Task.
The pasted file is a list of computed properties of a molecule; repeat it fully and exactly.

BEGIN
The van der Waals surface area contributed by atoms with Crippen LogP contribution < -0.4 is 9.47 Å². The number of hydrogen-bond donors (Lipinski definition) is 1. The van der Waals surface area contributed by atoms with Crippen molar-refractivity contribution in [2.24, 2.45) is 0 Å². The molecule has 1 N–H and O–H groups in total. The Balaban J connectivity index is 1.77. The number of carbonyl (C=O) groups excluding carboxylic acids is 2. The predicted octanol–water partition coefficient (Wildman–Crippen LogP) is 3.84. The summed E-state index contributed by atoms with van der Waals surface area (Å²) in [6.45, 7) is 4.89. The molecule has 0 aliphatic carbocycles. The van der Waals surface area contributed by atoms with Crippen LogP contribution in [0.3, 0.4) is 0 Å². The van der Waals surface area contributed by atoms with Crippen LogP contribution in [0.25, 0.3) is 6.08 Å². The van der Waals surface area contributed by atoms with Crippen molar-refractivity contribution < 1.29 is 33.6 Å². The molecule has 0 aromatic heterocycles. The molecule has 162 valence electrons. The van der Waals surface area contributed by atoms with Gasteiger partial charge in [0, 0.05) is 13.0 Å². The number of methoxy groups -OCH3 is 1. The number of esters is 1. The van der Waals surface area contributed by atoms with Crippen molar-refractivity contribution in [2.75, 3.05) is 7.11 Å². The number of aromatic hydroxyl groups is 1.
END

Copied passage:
The van der Waals surface area contributed by atoms with Crippen LogP contribution < -0.4 is 9.47 Å². The number of hydrogen-bond donors (Lipinski definition) is 1. The van der Waals surface area contributed by atoms with Crippen molar-refractivity contribution in [2.24, 2.45) is 0 Å². The molecule has 1 N–H and O–H groups in total. The Balaban J connectivity index is 1.77. The number of carbonyl (C=O) groups excluding carboxylic acids is 2. The predicted octanol–water partition coefficient (Wildman–Crippen LogP) is 3.84. The summed E-state index contributed by atoms with van der Waals surface area (Å²) in [6.45, 7) is 4.89. The molecule has 0 aliphatic carbocycles. The van der Waals surface area contributed by atoms with Crippen LogP contribution in [0.3, 0.4) is 0 Å². The van der Waals surface area contributed by atoms with Crippen LogP contribution in [0.25, 0.3) is 6.08 Å². The van der Waals surface area contributed by atoms with Crippen molar-refractivity contribution < 1.29 is 33.6 Å². The molecule has 0 aromatic heterocycles. The molecule has 162 valence electrons. The van der Waals surface area contributed by atoms with Gasteiger partial charge in [0, 0.05) is 13.0 Å². The number of methoxy groups -OCH3 is 1. The number of esters is 1. The van der Waals surface area contributed by atoms with Crippen molar-refractivity contribution in [2.75, 3.05) is 7.11 Å². The number of aromatic hydroxyl groups is 1.